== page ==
Have you ever been handed a security checklist and been told to comply or you can’t launch? Have you ever been asked to integrate with a system that isn’t built yet and isn’t on your timeline? Have you ever been handed a massively complex UI design tied a delivery date you didn’t get to pick? Have you yourself ever handed down a system architecture and told a team to follow it but didn’t stick around for the implementation?

I’m a big fan of Kim Scott’s Radical Candor approach and the quadrants she drew up for where different leaders fit on her scale. In that same vein, I drew up a little quadrant of what it feels like to be on the giving or receiving end of accountability and authority.


The X-axis show increase accountability from left to right and the Y-axis is increased authority from bottom to top.

When you you make the rules and don’t have to live by them, you’re in the upper-left. Your life is good, but you’re probably making life hard for someone else.

When your neck is on the line for delivery, but others can put up roadblocks that you can’t clear, then you’re in the bottom right. This is unfortunately a very common place to be for a lot of developers.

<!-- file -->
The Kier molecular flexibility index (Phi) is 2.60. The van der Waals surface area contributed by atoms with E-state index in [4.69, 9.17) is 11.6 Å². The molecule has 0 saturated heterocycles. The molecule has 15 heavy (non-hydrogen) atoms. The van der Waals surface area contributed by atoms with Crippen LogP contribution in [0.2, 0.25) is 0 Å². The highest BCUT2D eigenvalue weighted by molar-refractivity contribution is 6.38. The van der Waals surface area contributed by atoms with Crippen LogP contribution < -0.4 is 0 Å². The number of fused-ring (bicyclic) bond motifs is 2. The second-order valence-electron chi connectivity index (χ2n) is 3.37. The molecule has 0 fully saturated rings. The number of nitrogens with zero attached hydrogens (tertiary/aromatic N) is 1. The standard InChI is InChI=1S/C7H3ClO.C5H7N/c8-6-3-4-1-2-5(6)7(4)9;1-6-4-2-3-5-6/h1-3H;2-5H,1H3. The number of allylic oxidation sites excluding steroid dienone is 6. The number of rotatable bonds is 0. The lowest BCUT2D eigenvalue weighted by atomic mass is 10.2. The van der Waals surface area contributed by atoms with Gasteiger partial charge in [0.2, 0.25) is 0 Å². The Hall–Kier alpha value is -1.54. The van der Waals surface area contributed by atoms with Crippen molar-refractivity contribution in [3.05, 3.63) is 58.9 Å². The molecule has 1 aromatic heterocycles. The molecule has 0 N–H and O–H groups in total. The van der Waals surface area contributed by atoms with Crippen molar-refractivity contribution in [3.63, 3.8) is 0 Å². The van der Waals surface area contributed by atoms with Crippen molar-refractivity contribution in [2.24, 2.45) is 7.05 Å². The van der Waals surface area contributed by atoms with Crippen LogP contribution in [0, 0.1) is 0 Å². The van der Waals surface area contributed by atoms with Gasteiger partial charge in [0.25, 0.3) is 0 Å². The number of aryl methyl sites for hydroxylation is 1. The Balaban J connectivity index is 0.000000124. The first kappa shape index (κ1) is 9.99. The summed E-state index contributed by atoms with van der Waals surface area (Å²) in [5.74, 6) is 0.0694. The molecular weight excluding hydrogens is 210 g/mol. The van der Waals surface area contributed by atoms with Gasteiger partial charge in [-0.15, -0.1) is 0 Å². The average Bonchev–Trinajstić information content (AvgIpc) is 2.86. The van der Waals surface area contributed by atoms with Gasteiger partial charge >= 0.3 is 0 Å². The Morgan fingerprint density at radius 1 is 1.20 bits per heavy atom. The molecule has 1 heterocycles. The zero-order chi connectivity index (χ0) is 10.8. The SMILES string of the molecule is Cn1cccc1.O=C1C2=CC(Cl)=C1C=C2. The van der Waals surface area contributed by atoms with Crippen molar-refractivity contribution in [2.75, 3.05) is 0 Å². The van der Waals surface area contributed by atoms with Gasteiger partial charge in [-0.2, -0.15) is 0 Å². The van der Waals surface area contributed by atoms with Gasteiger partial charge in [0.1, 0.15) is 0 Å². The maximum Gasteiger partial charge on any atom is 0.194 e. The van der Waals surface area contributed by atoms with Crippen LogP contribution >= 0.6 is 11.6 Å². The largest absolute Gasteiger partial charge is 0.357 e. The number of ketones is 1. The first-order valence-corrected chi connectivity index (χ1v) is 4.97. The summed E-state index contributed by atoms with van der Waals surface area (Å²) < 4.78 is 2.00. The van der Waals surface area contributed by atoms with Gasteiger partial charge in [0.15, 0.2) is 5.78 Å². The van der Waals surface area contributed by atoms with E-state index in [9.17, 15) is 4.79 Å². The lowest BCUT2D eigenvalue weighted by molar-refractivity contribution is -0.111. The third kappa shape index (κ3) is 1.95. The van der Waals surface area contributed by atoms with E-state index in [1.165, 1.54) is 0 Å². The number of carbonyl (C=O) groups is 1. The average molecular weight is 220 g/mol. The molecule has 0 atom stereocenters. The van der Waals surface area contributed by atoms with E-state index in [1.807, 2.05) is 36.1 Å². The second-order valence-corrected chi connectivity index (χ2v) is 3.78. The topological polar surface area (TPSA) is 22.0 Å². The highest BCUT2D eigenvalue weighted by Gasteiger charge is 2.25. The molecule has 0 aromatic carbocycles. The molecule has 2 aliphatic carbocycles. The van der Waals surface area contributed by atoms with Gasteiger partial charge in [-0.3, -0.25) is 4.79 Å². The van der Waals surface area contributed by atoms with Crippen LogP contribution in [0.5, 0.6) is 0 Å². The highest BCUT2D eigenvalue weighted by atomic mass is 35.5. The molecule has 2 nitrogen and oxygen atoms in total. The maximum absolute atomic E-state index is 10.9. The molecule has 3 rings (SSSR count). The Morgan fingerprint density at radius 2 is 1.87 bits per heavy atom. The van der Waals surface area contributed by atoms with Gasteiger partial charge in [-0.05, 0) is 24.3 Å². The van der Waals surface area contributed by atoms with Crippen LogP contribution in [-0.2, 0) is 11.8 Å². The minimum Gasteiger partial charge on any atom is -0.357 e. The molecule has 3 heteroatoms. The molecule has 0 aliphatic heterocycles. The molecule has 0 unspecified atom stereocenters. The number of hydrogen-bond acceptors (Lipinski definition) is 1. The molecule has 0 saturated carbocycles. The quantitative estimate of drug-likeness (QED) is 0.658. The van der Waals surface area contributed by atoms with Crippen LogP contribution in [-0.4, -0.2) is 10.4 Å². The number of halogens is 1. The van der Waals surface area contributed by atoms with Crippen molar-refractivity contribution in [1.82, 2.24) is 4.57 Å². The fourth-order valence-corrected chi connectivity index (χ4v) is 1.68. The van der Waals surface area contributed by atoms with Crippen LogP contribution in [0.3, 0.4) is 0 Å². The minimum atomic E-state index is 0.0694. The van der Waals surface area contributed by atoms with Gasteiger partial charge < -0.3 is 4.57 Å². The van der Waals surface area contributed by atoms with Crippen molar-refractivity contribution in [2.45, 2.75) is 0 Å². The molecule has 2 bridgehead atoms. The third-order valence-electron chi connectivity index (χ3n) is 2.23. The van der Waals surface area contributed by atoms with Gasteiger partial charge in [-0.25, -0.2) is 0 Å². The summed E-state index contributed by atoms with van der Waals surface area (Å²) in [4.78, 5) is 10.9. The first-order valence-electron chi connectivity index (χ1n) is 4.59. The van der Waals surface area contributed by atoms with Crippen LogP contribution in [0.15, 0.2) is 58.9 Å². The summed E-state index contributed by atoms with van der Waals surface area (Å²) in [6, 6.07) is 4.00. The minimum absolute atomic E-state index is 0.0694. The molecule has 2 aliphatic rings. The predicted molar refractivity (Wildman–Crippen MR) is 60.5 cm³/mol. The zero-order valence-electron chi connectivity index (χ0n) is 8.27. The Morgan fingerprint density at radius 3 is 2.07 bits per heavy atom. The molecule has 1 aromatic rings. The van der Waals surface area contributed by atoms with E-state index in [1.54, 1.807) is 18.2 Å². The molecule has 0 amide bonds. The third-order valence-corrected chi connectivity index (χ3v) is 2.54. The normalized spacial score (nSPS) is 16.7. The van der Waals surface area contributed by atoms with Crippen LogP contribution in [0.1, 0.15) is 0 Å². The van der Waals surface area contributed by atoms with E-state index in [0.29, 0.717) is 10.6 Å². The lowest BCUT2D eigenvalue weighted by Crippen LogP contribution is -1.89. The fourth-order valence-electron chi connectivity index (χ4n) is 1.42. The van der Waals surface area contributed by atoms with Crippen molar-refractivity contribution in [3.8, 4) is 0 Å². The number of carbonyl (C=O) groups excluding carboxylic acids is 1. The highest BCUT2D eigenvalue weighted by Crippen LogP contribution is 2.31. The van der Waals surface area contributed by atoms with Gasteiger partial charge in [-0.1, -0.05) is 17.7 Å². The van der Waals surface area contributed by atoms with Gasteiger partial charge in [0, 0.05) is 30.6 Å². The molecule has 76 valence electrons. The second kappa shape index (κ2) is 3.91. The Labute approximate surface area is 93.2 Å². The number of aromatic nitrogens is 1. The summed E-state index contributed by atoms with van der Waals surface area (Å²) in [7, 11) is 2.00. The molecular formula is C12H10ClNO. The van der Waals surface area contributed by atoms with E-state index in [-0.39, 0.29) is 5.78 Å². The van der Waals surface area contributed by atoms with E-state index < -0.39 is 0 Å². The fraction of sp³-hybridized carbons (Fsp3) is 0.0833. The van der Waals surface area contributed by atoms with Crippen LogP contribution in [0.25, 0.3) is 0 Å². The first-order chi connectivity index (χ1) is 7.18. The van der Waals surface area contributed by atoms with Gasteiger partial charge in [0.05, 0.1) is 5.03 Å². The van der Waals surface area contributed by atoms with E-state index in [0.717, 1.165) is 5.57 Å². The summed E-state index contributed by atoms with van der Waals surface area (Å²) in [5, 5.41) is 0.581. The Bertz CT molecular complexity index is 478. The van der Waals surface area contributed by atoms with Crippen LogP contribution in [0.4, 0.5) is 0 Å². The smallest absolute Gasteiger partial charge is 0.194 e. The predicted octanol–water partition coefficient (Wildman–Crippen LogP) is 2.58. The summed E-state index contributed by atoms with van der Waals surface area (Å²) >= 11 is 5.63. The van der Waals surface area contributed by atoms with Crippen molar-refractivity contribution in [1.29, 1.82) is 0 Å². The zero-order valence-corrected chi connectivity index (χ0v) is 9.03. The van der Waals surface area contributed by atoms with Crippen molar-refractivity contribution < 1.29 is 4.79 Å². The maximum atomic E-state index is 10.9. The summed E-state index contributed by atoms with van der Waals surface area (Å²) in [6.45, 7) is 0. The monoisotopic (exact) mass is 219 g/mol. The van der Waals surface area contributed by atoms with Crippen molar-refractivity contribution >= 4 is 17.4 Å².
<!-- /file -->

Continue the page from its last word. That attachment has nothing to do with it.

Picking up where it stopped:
If you can show up, run through some tasks, and leave, you’re maybe in the bottom left. Useful, but not really engaged.

If you have a problem to solve and you have tools, the knowledge, the budget, and the people you need, then you are really an owner. Ownership doesn’t need to mean that you’re a leader. You can own a department, or a project or even just a few user stories. But whatever it is, it’s yours and you can run with it.

How do we all get into that blue corner?

Well, that can be a difficult one and it’s something people on the top of the ladder need to worry about. One key factor is aligning incentives. If you have a product team who design and implement software, but then an operations team, and a security team and a design team who all report up their own pyramid, you’re going to be misaligned pretty quickly. The designers want to get their designs approved and aren’t responsible for it being built. The Ops team want to maintain uptime and will hold up your release to do it. The security team want to have deniability about any intrusions. Now you’re all in contention with one another.

To gain alignment, disciplines should all roll up to a single objective. If everyone is aligned toward delivering customer value and held accountable to the same standard, then you can start working as a real team. Make your rule-givers responsible for follow-through on implementation. Make your product team accountable for stability and security.

While you will have team members with expertise and specialties, ownership is collective. Quality is everyone’s job. Design is everyone’s job. Security is everyone’s job. Legal compliance is everyone’s job. It’s a two-way road.